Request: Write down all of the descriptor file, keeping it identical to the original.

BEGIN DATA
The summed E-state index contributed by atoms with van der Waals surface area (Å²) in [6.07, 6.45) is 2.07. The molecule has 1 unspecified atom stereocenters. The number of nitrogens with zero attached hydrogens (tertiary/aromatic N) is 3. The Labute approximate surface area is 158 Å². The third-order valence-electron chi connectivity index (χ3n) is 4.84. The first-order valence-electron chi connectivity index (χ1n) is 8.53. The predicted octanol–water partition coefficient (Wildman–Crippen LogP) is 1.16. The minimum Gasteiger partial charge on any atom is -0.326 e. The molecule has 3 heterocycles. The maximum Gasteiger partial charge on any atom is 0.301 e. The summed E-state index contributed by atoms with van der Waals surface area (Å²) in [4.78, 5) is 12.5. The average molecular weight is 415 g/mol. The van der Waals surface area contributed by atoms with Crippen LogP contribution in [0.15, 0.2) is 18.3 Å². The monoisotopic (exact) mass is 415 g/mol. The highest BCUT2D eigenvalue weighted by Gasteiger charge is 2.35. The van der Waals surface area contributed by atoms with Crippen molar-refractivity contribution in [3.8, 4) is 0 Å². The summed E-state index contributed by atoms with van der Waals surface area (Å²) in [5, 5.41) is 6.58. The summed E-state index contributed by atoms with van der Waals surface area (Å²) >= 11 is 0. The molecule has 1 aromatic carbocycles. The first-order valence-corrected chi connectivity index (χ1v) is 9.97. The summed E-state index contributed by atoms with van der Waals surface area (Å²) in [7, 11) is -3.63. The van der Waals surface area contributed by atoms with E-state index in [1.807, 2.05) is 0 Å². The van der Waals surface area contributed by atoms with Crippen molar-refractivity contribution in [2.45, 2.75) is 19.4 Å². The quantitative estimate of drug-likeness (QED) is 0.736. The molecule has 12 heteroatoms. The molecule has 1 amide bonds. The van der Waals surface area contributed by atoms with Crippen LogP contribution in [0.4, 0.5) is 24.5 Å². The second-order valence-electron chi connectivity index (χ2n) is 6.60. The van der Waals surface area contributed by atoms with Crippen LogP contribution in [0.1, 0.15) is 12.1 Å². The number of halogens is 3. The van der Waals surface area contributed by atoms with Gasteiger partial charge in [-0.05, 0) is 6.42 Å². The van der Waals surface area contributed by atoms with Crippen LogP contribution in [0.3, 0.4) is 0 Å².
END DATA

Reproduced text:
The summed E-state index contributed by atoms with van der Waals surface area (Å²) in [6.07, 6.45) is 2.07. The molecule has 1 unspecified atom stereocenters. The number of nitrogens with zero attached hydrogens (tertiary/aromatic N) is 3. The Labute approximate surface area is 158 Å². The third-order valence-electron chi connectivity index (χ3n) is 4.84. The first-order valence-electron chi connectivity index (χ1n) is 8.53. The predicted octanol–water partition coefficient (Wildman–Crippen LogP) is 1.16. The minimum Gasteiger partial charge on any atom is -0.326 e. The molecule has 3 heterocycles. The maximum Gasteiger partial charge on any atom is 0.301 e. The summed E-state index contributed by atoms with van der Waals surface area (Å²) in [4.78, 5) is 12.5. The average molecular weight is 415 g/mol. The van der Waals surface area contributed by atoms with Crippen LogP contribution in [0.15, 0.2) is 18.3 Å². The monoisotopic (exact) mass is 415 g/mol. The highest BCUT2D eigenvalue weighted by Gasteiger charge is 2.35. The van der Waals surface area contributed by atoms with Crippen molar-refractivity contribution in [3.8, 4) is 0 Å². The summed E-state index contributed by atoms with van der Waals surface area (Å²) in [5, 5.41) is 6.58. The summed E-state index contributed by atoms with van der Waals surface area (Å²) >= 11 is 0. The molecule has 1 aromatic carbocycles. The first-order valence-corrected chi connectivity index (χ1v) is 9.97. The summed E-state index contributed by atoms with van der Waals surface area (Å²) in [7, 11) is -3.63. The van der Waals surface area contributed by atoms with E-state index in [1.807, 2.05) is 0 Å². The van der Waals surface area contributed by atoms with Crippen molar-refractivity contribution in [2.45, 2.75) is 19.4 Å². The quantitative estimate of drug-likeness (QED) is 0.736. The molecule has 12 heteroatoms. The molecule has 1 amide bonds. The van der Waals surface area contributed by atoms with Crippen LogP contribution in [0.4, 0.5) is 24.5 Å². The second-order valence-electron chi connectivity index (χ2n) is 6.60. The van der Waals surface area contributed by atoms with Crippen LogP contribution in [0.1, 0.15) is 12.1 Å². The number of halogens is 3. The van der Waals surface area contributed by atoms with Gasteiger partial charge in [-0.05, 0) is 6.42 Å². The van der Waals surface area contributed by atoms with Crippen LogP contribution in [0.3, 0.4) is 0 Å².